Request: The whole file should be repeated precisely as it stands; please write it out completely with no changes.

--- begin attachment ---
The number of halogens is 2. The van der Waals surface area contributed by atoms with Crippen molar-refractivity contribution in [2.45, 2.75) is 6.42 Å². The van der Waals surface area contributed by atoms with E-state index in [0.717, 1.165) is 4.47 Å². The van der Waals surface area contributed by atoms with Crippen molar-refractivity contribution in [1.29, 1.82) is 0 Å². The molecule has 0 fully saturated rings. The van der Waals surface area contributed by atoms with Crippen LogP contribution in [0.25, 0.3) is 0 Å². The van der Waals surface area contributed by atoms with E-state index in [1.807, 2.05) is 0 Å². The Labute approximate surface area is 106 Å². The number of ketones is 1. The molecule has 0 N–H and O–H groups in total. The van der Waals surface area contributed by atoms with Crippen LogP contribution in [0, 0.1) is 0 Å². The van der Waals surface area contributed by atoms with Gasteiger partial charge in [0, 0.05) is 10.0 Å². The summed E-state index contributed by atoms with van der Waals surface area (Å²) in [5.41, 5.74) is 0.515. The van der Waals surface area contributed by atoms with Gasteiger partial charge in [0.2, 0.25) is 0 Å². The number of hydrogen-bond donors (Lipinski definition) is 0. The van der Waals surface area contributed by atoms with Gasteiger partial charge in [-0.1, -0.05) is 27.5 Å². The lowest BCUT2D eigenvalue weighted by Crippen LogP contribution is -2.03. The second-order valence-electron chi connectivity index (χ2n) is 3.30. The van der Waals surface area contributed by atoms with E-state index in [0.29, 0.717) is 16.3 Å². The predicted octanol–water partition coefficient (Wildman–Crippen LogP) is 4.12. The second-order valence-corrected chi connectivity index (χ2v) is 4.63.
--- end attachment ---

The number of halogens is 2. The van der Waals surface area contributed by atoms with Crippen molar-refractivity contribution in [2.45, 2.75) is 6.42 Å². The van der Waals surface area contributed by atoms with E-state index in [0.717, 1.165) is 4.47 Å². The van der Waals surface area contributed by atoms with Crippen molar-refractivity contribution in [1.29, 1.82) is 0 Å². The molecule has 0 fully saturated rings. The van der Waals surface area contributed by atoms with Crippen LogP contribution in [0.25, 0.3) is 0 Å². The van der Waals surface area contributed by atoms with E-state index in [1.807, 2.05) is 0 Å². The Labute approximate surface area is 106 Å². The number of ketones is 1. The molecule has 0 N–H and O–H groups in total. The van der Waals surface area contributed by atoms with Crippen LogP contribution in [0, 0.1) is 0 Å². The van der Waals surface area contributed by atoms with Gasteiger partial charge in [0, 0.05) is 10.0 Å². The summed E-state index contributed by atoms with van der Waals surface area (Å²) in [5.41, 5.74) is 0.515. The van der Waals surface area contributed by atoms with Gasteiger partial charge in [0.2, 0.25) is 0 Å². The number of hydrogen-bond donors (Lipinski definition) is 0. The van der Waals surface area contributed by atoms with Gasteiger partial charge in [-0.1, -0.05) is 27.5 Å². The lowest BCUT2D eigenvalue weighted by Crippen LogP contribution is -2.03. The second-order valence-electron chi connectivity index (χ2n) is 3.30. The van der Waals surface area contributed by atoms with E-state index in [0.29, 0.717) is 16.3 Å². The predicted octanol–water partition coefficient (Wildman–Crippen LogP) is 4.12. The second-order valence-corrected chi connectivity index (χ2v) is 4.63.